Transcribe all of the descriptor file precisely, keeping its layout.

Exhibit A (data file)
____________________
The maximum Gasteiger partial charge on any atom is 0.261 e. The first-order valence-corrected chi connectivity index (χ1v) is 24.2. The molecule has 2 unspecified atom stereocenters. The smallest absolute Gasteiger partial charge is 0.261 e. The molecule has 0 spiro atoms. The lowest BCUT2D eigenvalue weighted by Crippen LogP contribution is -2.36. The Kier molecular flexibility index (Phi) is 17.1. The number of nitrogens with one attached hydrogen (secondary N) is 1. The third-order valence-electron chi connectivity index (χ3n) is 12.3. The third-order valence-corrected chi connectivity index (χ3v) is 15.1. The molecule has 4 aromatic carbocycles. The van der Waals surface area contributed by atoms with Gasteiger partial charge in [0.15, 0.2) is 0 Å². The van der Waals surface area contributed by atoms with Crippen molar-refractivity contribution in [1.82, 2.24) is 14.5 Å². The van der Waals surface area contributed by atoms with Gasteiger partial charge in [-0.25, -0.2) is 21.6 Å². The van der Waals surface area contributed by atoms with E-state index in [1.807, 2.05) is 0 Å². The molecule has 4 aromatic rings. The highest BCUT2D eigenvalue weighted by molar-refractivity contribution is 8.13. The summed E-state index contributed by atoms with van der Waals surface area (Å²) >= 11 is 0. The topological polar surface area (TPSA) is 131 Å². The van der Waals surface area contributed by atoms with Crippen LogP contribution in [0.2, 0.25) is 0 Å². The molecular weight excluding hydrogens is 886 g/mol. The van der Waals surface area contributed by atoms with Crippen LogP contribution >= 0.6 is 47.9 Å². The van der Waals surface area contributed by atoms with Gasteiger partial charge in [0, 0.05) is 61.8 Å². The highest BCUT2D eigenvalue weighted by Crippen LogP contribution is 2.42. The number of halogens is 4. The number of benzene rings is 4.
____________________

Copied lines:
The maximum Gasteiger partial charge on any atom is 0.261 e. The first-order valence-corrected chi connectivity index (χ1v) is 24.2. The molecule has 2 unspecified atom stereocenters. The smallest absolute Gasteiger partial charge is 0.261 e. The molecule has 0 spiro atoms. The lowest BCUT2D eigenvalue weighted by Crippen LogP contribution is -2.36. The Kier molecular flexibility index (Phi) is 17.1. The number of nitrogens with one attached hydrogen (secondary N) is 1. The third-order valence-electron chi connectivity index (χ3n) is 12.3. The third-order valence-corrected chi connectivity index (χ3v) is 15.1. The molecule has 4 aromatic carbocycles. The van der Waals surface area contributed by atoms with Gasteiger partial charge in [0.15, 0.2) is 0 Å². The van der Waals surface area contributed by atoms with Crippen molar-refractivity contribution in [1.82, 2.24) is 14.5 Å². The van der Waals surface area contributed by atoms with Gasteiger partial charge in [-0.25, -0.2) is 21.6 Å². The van der Waals surface area contributed by atoms with E-state index in [1.807, 2.05) is 0 Å². The molecule has 4 aromatic rings. The highest BCUT2D eigenvalue weighted by molar-refractivity contribution is 8.13. The summed E-state index contributed by atoms with van der Waals surface area (Å²) >= 11 is 0. The topological polar surface area (TPSA) is 131 Å². The van der Waals surface area contributed by atoms with Crippen LogP contribution in [0.2, 0.25) is 0 Å². The molecular weight excluding hydrogens is 886 g/mol. The van der Waals surface area contributed by atoms with Crippen LogP contribution >= 0.6 is 47.9 Å². The van der Waals surface area contributed by atoms with Gasteiger partial charge in [0, 0.05) is 61.8 Å². The highest BCUT2D eigenvalue weighted by Crippen LogP contribution is 2.42. The number of halogens is 4. The number of benzene rings is 4.